The statistical aggregation underlying the waterfall addresses a massed population. We use statistics to tell us about that population, but in some self fulfilling way we defined and created the population first, and only afterwards analyzed that population. Sure the regression fits. The error is small. But, the population is still mytical. Agile and functional culture would naturally address a niche population well defined by others, rather than by us. Statistical analysis of a niche population will provide better insight, than the same analysis on a massed waterfall population. Niche populations also define Moore’s custom application engagements and subsequent verticals in the bowling ally with Moore being focused on radical/discontinuous innovation.

For the waterfall to work, you need stable requirements, and a stable population from which to derive those requirements. The division between economic buyer, represented by the executive sponsor, and the users from various functional units further enhanced the myth of a mass population and the existence of a single integration vocabulary. The mythic nature of the mass population and integration vocabulary was clearly demonstrated by requirements volatility. Requirements volatility does not arise from the users changing what they do. It originates in the politics of the executive sponsor’s decision in the face of the political maneuvering of the functional units, who are motivated to protect their meanings and practices.

Agile doesn’t work better in regards to requirements volatility until it addresses a real user from a culturally determined niche population. Agile belongs to the real user, the real population, and their meanings.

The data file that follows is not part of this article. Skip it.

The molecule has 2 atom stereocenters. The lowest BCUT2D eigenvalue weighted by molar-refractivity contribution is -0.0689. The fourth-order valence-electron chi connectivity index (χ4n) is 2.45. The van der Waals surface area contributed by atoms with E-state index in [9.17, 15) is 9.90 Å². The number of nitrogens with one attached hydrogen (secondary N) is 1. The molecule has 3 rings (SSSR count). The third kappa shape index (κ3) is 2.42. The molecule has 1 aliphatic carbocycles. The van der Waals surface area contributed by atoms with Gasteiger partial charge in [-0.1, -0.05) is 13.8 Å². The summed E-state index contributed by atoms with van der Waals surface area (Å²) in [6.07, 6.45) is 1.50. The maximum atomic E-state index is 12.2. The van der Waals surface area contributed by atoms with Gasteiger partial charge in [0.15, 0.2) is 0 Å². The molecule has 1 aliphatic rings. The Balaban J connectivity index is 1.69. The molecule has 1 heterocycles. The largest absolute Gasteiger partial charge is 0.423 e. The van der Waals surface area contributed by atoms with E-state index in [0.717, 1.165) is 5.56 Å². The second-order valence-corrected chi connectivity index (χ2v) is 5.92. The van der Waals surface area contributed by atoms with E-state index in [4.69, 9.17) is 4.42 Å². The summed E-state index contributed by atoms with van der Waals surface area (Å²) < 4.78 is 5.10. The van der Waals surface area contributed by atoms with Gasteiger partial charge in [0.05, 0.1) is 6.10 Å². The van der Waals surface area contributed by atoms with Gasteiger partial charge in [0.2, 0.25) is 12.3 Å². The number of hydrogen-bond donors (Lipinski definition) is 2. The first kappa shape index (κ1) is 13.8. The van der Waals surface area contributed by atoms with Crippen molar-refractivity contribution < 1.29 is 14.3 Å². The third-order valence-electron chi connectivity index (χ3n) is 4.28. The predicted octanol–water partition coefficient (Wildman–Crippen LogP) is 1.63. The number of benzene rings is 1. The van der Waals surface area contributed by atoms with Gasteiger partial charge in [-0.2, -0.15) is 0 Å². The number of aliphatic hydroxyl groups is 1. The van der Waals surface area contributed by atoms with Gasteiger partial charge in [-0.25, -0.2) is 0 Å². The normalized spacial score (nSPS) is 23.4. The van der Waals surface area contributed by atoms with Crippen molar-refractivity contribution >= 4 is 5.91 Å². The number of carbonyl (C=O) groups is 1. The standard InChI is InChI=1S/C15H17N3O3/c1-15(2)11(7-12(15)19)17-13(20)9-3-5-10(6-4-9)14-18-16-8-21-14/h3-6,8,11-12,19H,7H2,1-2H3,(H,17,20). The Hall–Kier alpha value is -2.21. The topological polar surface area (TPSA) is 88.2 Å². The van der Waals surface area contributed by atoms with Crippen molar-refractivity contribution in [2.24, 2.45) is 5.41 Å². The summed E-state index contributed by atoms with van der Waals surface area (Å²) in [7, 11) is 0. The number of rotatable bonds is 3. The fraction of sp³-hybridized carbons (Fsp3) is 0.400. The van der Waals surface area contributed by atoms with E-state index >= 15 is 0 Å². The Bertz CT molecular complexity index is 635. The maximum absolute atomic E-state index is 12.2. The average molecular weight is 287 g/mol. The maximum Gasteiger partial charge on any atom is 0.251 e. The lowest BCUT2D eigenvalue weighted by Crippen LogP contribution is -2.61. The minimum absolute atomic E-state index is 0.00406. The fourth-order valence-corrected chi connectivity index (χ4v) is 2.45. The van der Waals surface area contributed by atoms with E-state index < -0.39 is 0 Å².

In game theory, we learn the Nash game and its equalibriums. Somewhere in there the notion of complete information is mentioned, and quickly forgotten. We do x, they do y, our outcome is s, their outcome is t. But, is it true that we know what their strategic response is going to be? No. So the Nash game is mythic, instructional, but unreal and unreliable. A Poisson game, a game of population uncertainty is a better fit if you consider a population of strategies, or markets subject to adoption of their underlying category. A Nash game has a fixed population of strategies. A Nash game is built on a normal/Bayesian/Gaussian distribution. A Poisson game is built on a collection of successive Poisson distributions, which is a natural representation of Moore’s technology adoption lifecycle. Markets are Poisson.

In parametric statistics, a Normal distribution can be transformed into a Poisson distribution, and vice versa. A warning however is needed here, statistical inferences made on the transformed variates are error prone.

Processes can also be categorized by the same classification scheme I used on the distributions on games. Bayesian/Gaussian processes use all prior probabilities to determine the next state in the process. Markov process use only the information in the current state to determine the next state. Markov processes are bassed on Poisson distributions. So the waterfall is Bayesian/Gaussian, and Agile is Poisson. Again, Moore’s technology adoption lifecycle is a Markov/Poisson process, which fits Agile.